California Wants to Make Cheap Insulin. Here’s How It Could Work


Insulin was first discovered in 1921, and the following year, a 14-year-old boy suffering from diabetes became the first person treated with it. The medical breakthrough won a Nobel Prize in 1923. The hormone was originally taken from the pancreas of cows and pigs, but in 1978 scientists figured out how to make a synthetic human version. It was the first drug made via genetic engineering. Since then, three companies have dominated the US insulin market: Eli Lilly, Novo Nordisk, and Sanofi.

Manufacturing insulin is no small task. It’s considered a biological drug, one that’s made using living cells. Biologics are made of large molecules and are complex to manufacture; by contrast, most current medicines are small-molecule drugs that are chemically derived and can be easily mass-produced.

To produce insulin, scientists start with large tanks of yeast or bacteria cells modified with a human gene that contains instructions on how to make the insulin protein. The yeast or bacteria cells churn out the protein, which is then extracted and purified into vials or injectable pens. “It’s not just about combining some ingredients and getting a chemical reaction. There’s a lot more that goes into making a complicated biologic,” says Walid Gellad, director of the University of Pittsburgh Center for Pharmaceutical Policy and Prescribing. Eli Lilly, for example, employs around 5,000 engineers and other scientists to oversee its insulin manufacturing process, according to Antoinette Forbes, associate vice president of public affairs.

Previously, manufacturers could not produce cheaper versions of insulin even if they wanted to. Because biologics aren’t traditional drugs, they couldn’t be copied into generics—drugs that are chemically identical to brand-name ones. A 2010 law changed that, creating a process for the Food and Drug Administration to approve biosimilars. The FDA streamlined the pathway for insulin in 2020, clearing the way for more competition. It approved the first insulin biosimilarSemglee, which can be substituted for Lantus, in July 2021. According to GoodRxSemglee costs around $100 a vial while Lantus can be $300 or more.

The high cost of insulin has also been blamed on pharmacy benefit managers (PBMs), companies that act as intermediaries to negotiate prices between insurers and drug manufacturers. Manufacturers compete for their drugs to be covered by health plans by offering rebates and discounts, which critics say allows them to raise their initial list prices. PBMs, in turn, take a cut of these rebates. The practice was the subject of a two-year bipartisan investigation by the Senate Finance Committee, the findings of which were released in January 2021.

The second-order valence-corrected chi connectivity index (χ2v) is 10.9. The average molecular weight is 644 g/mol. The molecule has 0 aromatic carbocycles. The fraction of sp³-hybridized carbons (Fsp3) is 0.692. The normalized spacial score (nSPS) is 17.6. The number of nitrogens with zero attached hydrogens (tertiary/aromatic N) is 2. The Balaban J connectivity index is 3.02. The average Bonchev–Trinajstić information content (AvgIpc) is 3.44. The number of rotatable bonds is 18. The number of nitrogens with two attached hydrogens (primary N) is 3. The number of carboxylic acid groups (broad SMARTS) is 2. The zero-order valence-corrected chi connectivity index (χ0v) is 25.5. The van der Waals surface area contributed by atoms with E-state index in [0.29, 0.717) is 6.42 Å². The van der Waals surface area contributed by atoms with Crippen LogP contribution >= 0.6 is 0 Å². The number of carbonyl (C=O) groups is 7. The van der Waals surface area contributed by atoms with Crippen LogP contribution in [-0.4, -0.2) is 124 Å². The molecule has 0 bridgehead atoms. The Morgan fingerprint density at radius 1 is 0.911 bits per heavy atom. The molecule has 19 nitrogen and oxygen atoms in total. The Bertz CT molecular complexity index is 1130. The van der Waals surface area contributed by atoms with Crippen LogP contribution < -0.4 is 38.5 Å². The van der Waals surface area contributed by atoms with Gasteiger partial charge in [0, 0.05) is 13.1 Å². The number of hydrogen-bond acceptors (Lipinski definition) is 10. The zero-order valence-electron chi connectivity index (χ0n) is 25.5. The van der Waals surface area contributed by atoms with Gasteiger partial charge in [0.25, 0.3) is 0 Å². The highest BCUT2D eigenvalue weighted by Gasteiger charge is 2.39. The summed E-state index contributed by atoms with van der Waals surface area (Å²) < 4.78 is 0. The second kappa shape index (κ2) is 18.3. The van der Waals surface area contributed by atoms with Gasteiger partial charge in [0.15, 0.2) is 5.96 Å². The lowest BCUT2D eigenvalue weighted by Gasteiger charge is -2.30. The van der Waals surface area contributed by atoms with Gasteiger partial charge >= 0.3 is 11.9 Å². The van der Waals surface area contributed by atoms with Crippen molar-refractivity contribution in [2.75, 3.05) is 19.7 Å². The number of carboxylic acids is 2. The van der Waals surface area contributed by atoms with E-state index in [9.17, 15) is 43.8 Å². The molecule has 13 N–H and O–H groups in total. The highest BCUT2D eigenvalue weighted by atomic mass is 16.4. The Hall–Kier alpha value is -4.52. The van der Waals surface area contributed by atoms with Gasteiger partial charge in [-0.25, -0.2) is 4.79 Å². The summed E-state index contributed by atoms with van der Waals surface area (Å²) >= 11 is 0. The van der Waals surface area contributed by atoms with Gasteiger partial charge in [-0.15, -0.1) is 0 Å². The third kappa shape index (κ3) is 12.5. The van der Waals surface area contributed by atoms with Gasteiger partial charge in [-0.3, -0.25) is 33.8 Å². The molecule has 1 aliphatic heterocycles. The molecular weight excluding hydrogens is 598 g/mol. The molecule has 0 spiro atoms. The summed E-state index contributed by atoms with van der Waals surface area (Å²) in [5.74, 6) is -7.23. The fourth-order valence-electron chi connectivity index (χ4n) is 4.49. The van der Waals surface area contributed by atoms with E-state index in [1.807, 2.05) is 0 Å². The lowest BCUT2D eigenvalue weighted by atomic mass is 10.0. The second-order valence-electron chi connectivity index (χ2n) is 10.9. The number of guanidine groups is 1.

“The reason for the price increase is this rebate game that’s being played, not because the product is enhanced or it’s costing more to manufacture,” says Campbell Hutton, vice president of regulatory and health policy at JDRF, a New York–based nonprofit that funds type 1 diabetes research. California’s plan calls for no such rebates.

When contacted by WIRED, representatives from Eli Lilly, Novo Nordisk, and Sanofi all wrote that they’re not making more money as insulin prices rise for patients. They said the actual revenue they earn from their insulins after discounts and rebates has continued to decline over the past several years. Adam Gluck, senior vice president and head of US corporate affairs at Sanofi, wrote that the net price of its insulin—what the company makes after paying rebates—has declined by 54 percent since 2012. “PBMs have demanded rebates for pharmaceutical products for nearly two decades, and they are an engrained feature of our health care system,” he wrote.



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